Hunted to the brink of extinction during the 70s and
80s, the most feared and misunderstood killer of the
seas seems to be staging a comeback in South Africa. But
such was the damaged inflicted on the great white shark
in the aftermath of Steven Spielberg's 1975 blockbuster
film 'Jaws' and so little actually known about this
peerless predator that the future is far from certain.
"The alarm has been raised on the white shark, which is
a great improvement from 10 years ago. But it could be
too little, too late," said a spokesman of the first
Jaws film. "There is too little knowledge of their
longevity, feeding habits or mortality from fishing and
"They are already showing signs of recovery," said a
member of the South African White Shark Research
Institute. "If we can sustain their food supplies, they
Great white sharks, which can grow up to seven meters
in length and four tons in weight over a lifetime,
variously put at between 25 and 50 years, are now a
protected species in most parts of the world. It is a
far cry from the time when professional hunters and
trophy seekers took to the waves of California, South
Africa and Western Australia – the main areas of
concentration – in search of the animal's huge jaws.
Before the film, you could get white shark jaw sets for
nothing. After that, they suddenly became unavailable.
Even today, a big set of jaws – which can be up to 2
meters across, can fetch up to US$50,000, with smaller
sets changing hands for around US$15,000. The main
problem caused by this hunting was that it focused on
the bigger animals – the females – which only reach
sexual maturity after about 15 years and are believed to
breed just a few times during their lives.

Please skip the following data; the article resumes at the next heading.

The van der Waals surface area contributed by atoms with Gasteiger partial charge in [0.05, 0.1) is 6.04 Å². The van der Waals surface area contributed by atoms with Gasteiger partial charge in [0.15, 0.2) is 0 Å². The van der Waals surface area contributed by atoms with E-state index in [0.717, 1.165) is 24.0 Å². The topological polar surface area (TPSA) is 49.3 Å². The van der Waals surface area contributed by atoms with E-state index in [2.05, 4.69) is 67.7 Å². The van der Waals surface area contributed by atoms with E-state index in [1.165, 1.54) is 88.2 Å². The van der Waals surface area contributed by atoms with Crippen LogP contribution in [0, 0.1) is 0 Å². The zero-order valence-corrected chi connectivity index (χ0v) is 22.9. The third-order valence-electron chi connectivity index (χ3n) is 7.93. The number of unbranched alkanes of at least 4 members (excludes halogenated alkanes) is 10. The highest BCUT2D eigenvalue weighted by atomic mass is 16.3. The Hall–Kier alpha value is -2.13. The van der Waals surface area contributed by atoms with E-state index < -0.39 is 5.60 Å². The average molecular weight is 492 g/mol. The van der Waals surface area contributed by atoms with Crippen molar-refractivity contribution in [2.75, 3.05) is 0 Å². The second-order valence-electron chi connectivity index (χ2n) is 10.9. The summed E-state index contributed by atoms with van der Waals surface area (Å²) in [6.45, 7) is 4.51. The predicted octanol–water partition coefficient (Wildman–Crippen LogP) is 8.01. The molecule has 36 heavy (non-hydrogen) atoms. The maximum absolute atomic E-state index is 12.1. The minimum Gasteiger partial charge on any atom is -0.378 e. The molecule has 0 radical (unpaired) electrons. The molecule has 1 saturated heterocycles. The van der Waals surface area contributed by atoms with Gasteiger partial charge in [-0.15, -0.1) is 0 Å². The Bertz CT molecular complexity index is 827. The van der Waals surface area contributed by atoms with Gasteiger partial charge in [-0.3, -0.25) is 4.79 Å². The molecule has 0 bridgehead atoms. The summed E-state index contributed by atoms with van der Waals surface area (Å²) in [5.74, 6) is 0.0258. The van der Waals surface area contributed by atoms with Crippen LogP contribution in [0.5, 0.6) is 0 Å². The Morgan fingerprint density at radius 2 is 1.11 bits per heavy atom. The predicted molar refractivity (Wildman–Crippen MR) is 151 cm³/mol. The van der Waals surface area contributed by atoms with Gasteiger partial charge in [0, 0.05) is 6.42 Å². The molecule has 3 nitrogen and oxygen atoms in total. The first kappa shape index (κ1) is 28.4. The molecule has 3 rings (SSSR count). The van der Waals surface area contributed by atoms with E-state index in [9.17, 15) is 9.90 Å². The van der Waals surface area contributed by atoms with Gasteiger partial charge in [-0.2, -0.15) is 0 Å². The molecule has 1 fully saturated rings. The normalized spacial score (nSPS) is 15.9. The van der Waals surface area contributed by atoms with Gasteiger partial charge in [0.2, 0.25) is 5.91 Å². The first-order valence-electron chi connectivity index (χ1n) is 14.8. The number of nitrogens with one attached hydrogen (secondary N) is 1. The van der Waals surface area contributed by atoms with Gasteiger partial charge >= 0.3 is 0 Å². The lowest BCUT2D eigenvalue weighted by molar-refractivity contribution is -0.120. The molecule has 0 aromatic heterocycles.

natural enemies and a long life span, the rate of what
scientists call 'recruitment' of new shark pups is very
slow. Killing breeding females threatens the entire
white shark population. There was in fact a steep
decline in the adult female population and an equally
sharp drop in the number of smaller animals two decades
ago. Today, there are some signs that the smaller ones
are growing to maturity and hopefully, they will breed.
The trouble is that the biggest single threat to the
sharks is humans. There is still some poaching of the
white shark, both for its jaws and for its dorsal fin,
considered expensive and macho delicacy in the rich
dining tables of China. The trade in shark fins, which
is not illegal except for white sharks, is all
controlled by the Chinese and Taiwanese triads. Hong
Kong used to be the main market, but now mainland China
is taking over.
One of the main problems still facing
white sharks is competitions between the various
research bodies. "The white shark has become the Holy
Grail. There is a lot of ego, a lot of competition. What
we need is partnerships," said a research scientist.
"Jaws did a lot of damage to the white shark, but it
might not have all been negative. No one at the time
understood enough to realize we were portraying the
animal very differently from the truth. But I hope the
spin-off from Jaws has been positive for white sharks
and outweighs the bounty it put on their heads.
(a) It means 'a prized item that everyone attempts to get or protect'.
(b) While the film 'Jaws' has accelerated the hunting for white sharks,
it ahs also aroused a lot of interest among conservationists, leading to
the finding of the actual situation of the misunderstood killer. In the
process, efforts have been taken to protect them.